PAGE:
Step-by-step instructions for how to open up a wall, and mount and finish a pre-hung window.
Many windows are sold “pre-hung,” meaning they come assembled with frames. Because you install the entire unit, installation of pre-hung windows is far easier than the method of building a frame and installing a window in it.
The task does require moderate carpentry skills and materials. If you do not feel confident about tackling this job on your own, call in a qualified window installer.
Following are general instructions for how to install a pre-hung window. Directions will vary slightly from product to product, so always read your manufacturer’s instructions before beginning.
Also note: You will need to open up the interior side of the wall and rough frame an opening where the window will go. This rough framing will include extra wall studs on each side, a doubled 2-by-4 sill, and a header over the window, as discussed in depth in Wall Framing for a Window.
Below are the steps for installing a new window in a newly-framed rough opening.
To gain an overview of this job, here is a pretty helpful video that shows a similar project. Some of the steps are a little different than the ones we show in the photos below, but the principles are basically the same. The primary differences are with how the moisture seal is applied because the video shows working with an opening where the siding has been removed beyond the trim.
1 From inside the house, drive nails through the wall to mark the corners of the window. Then, outside, outline the opening for the window.
2 Cut through the siding and the sheathing with a power saw, making sure to use the correct blade. Place the window up to the opening and check for fit. Continue trimming if necessary.
3 Place the window into the opening to verify that it will fit. Be sure to make the opening slightly larger than the actual window. Check the manufacturer’s instructions to see exactly how much space you should leave. Cut through the siding and drywall again, if necessary, to provide ample space.
4 Line the opening with 8-inch-wide strips of moisture seal and tuck them into the siding. Slit the corners of the moisture seal diagonally with a utility knife, and fold the pieces toward the interior. Trim the strips if necessary until they extend just inside the interior edge of the opening. Then staple them, working from the bottom up.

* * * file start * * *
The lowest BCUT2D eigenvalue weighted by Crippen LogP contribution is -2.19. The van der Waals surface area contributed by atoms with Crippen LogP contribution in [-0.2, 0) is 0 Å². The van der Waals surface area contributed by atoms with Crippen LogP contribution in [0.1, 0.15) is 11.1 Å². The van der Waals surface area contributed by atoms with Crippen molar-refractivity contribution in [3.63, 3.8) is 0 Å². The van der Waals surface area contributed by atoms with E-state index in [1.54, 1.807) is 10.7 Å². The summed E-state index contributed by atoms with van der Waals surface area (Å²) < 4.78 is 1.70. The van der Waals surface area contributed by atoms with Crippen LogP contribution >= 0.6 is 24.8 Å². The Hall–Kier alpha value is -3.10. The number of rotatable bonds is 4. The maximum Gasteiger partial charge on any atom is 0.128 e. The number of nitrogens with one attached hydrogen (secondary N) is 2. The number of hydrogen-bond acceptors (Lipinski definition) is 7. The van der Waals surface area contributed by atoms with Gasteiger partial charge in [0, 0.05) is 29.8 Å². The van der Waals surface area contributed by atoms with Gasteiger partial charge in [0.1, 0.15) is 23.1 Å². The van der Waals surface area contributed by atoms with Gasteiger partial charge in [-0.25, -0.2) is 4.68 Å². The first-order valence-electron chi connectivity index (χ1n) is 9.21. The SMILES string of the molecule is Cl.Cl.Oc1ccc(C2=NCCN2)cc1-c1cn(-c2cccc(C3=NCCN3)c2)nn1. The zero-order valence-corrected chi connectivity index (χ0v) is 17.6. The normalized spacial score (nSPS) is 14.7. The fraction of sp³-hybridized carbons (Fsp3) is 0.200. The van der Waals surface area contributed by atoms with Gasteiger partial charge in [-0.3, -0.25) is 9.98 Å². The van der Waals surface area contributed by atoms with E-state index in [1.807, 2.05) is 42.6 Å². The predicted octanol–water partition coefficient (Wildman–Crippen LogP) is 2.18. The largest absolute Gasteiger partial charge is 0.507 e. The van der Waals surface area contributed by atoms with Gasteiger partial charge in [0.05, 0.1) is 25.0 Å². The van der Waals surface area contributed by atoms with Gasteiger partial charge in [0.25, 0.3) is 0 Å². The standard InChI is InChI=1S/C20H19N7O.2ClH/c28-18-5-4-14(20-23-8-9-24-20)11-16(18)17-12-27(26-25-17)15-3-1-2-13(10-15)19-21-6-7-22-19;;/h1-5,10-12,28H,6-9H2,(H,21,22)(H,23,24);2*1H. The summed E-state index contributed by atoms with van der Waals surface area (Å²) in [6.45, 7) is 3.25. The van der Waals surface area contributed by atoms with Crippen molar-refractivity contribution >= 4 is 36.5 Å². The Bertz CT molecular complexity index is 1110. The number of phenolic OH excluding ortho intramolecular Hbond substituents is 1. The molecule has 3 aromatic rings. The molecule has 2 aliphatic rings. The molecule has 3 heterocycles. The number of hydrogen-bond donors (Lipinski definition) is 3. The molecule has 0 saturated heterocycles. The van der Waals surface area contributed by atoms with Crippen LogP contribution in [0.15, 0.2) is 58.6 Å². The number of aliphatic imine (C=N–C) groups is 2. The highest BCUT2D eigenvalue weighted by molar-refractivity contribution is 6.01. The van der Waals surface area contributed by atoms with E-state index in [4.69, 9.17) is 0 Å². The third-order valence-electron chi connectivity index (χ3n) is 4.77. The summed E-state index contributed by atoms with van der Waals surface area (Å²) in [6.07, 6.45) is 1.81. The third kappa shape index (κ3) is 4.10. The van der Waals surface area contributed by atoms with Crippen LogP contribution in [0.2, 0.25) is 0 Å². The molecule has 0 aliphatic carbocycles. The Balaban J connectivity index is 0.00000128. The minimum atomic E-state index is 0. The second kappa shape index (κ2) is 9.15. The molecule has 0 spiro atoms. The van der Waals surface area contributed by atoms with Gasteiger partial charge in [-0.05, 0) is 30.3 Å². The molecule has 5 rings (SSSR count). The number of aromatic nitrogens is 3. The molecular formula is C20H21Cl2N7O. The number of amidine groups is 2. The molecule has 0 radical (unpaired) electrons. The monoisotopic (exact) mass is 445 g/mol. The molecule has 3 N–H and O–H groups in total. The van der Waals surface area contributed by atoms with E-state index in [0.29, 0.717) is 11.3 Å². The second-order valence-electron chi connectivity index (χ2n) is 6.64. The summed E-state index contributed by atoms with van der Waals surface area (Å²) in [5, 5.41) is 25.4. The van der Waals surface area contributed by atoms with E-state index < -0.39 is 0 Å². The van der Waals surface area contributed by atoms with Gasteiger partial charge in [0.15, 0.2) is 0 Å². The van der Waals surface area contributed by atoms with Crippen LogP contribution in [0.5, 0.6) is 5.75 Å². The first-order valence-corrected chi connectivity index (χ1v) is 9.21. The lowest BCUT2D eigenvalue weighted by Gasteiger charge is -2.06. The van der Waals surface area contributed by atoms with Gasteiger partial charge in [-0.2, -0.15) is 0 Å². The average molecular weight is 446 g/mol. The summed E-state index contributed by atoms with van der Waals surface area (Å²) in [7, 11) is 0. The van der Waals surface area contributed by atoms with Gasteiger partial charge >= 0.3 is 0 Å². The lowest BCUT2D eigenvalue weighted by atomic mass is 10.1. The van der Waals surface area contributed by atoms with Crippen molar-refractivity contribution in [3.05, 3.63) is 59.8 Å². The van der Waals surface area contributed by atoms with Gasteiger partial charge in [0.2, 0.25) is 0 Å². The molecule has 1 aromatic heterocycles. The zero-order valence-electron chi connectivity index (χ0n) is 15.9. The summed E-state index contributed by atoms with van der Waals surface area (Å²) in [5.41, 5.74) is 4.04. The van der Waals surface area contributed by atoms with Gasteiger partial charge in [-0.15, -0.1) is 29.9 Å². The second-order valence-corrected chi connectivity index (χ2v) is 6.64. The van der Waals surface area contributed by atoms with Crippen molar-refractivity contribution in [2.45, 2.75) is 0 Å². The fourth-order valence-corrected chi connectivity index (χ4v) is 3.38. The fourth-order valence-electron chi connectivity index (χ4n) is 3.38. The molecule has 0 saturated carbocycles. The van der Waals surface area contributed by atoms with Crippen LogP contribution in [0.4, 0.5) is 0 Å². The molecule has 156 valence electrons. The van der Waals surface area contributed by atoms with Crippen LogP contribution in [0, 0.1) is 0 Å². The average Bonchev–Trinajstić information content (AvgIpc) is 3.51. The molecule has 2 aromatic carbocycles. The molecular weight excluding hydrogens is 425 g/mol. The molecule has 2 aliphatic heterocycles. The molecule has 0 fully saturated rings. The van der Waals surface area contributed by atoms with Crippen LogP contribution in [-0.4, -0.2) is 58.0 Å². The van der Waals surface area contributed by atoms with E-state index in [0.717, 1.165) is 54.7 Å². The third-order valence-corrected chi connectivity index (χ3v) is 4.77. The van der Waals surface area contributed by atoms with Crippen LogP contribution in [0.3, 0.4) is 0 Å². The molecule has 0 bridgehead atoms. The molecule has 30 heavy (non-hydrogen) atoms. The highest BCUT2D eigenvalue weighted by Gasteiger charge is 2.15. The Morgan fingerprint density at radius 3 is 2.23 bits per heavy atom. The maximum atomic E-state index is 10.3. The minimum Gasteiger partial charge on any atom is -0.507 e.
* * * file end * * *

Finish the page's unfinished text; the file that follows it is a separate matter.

5 At this point, put two small 1/2-inch spacers at the bottom of the opening, about 1/2 inch in from the sides. Check for level, and add shims if needed.
Use dabs of silicone or two 6d (2-inch) nails per pair of shims to affix them to the opening (if you use nails, pre-drill nail holes). After they are secured, cut them so they are flush with the siding.
After preparing the opening for a new window (see How to Install a Window), it’s time to actually mount the window. Here are the steps to follow:
From outside the house, rest the bottom of the window on the spacers, and then slowly push the top into the opening. Be sure it is right-side up—it may have drain holes at the bottom that allow moisture to drain.
Drive a nail partway through the trim at one of the upper corners. Check that the window is level, make any necessary adjustments to the shims, and then finish driving the nail. Re-check the level.
Then go inside and make sure everything looks okay from that side.
Drive nails at the other corners and then around the perimeter.
Insert shims along the sides near the top and bottom of the window and at the midpoint, and adjust them as needed until the window is plumb. Check to make sure the window is operational, and then secure the window to the opening by driving nails into the brick mold or casing. Apply flashing and sealant (outside and inside) according to the manufacturer’s instructions.
Affix the trim on the outside, and caulk the space between the window and the siding, according to the manufacturer’s directions.
On the inside, check the window for level and add shims around the sides until the window is snug in the opening.
Using 8d (2 1/2-inch) finishing nails, nail through the jamb and the shims into the trimmer studs; use a nailset to set the nailheads just below the surface. Add insulation between the jambs and the trimmer studs, cut the shims so they are flush with the wall, and then affix the interior trim.
Inside, you can apply molding to complete your project: a stool, apron, and side casings for single- or double-hung windows.
Installing a window in new construction is easier than putting one in an existing wall, thanks to the fact that you don’t have deal with interior wallboard, exterior siding, existing trim, and the like.
Here is an excellent video from This Old House on the right way to do this job: